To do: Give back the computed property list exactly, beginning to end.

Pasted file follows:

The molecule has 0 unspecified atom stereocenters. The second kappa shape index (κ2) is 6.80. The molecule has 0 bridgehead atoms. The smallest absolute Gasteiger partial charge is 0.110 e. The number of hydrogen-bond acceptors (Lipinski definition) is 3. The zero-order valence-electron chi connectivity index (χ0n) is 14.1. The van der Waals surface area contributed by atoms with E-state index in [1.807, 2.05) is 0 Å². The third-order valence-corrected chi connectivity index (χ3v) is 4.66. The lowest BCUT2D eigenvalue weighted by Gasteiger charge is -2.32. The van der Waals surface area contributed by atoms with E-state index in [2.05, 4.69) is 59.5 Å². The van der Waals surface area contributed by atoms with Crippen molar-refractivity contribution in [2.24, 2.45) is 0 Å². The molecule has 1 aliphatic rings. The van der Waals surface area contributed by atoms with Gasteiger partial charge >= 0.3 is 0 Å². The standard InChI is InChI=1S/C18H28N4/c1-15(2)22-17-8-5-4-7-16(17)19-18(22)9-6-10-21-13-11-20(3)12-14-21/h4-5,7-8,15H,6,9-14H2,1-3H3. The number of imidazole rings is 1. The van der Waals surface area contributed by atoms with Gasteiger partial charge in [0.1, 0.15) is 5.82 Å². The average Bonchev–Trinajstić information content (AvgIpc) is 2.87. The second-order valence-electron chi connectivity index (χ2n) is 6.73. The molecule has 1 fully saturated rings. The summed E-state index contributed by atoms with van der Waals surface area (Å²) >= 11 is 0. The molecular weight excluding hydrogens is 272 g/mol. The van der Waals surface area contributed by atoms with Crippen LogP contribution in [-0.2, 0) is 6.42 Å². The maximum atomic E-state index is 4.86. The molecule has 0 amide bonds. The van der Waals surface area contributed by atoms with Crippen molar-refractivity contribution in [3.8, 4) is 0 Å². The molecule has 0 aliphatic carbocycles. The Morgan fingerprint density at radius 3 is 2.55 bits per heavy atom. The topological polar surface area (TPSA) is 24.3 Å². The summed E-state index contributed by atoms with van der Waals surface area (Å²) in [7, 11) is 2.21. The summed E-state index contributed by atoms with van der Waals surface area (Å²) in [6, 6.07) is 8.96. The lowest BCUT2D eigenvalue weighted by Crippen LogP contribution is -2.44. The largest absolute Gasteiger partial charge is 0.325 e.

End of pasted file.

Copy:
The molecule has 0 unspecified atom stereocenters. The second kappa shape index (κ2) is 6.80. The molecule has 0 bridgehead atoms. The smallest absolute Gasteiger partial charge is 0.110 e. The number of hydrogen-bond acceptors (Lipinski definition) is 3. The zero-order valence-electron chi connectivity index (χ0n) is 14.1. The van der Waals surface area contributed by atoms with E-state index in [1.807, 2.05) is 0 Å². The third-order valence-corrected chi connectivity index (χ3v) is 4.66. The lowest BCUT2D eigenvalue weighted by Gasteiger charge is -2.32. The van der Waals surface area contributed by atoms with E-state index in [2.05, 4.69) is 59.5 Å². The van der Waals surface area contributed by atoms with Crippen molar-refractivity contribution in [2.24, 2.45) is 0 Å². The molecule has 1 aliphatic rings. The van der Waals surface area contributed by atoms with Gasteiger partial charge >= 0.3 is 0 Å². The standard InChI is InChI=1S/C18H28N4/c1-15(2)22-17-8-5-4-7-16(17)19-18(22)9-6-10-21-13-11-20(3)12-14-21/h4-5,7-8,15H,6,9-14H2,1-3H3. The number of imidazole rings is 1. The van der Waals surface area contributed by atoms with Gasteiger partial charge in [0.1, 0.15) is 5.82 Å². The average Bonchev–Trinajstić information content (AvgIpc) is 2.87. The second-order valence-electron chi connectivity index (χ2n) is 6.73. The molecule has 1 fully saturated rings. The summed E-state index contributed by atoms with van der Waals surface area (Å²) >= 11 is 0. The molecular weight excluding hydrogens is 272 g/mol. The van der Waals surface area contributed by atoms with Crippen LogP contribution in [-0.2, 0) is 6.42 Å². The maximum atomic E-state index is 4.86. The molecule has 0 amide bonds. The van der Waals surface area contributed by atoms with Crippen molar-refractivity contribution in [3.8, 4) is 0 Å². The molecule has 0 aliphatic carbocycles. The Morgan fingerprint density at radius 3 is 2.55 bits per heavy atom. The topological polar surface area (TPSA) is 24.3 Å². The summed E-state index contributed by atoms with van der Waals surface area (Å²) in [7, 11) is 2.21. The summed E-state index contributed by atoms with van der Waals surface area (Å²) in [6, 6.07) is 8.96. The lowest BCUT2D eigenvalue weighted by Crippen LogP contribution is -2.44. The largest absolute Gasteiger partial charge is 0.325 e.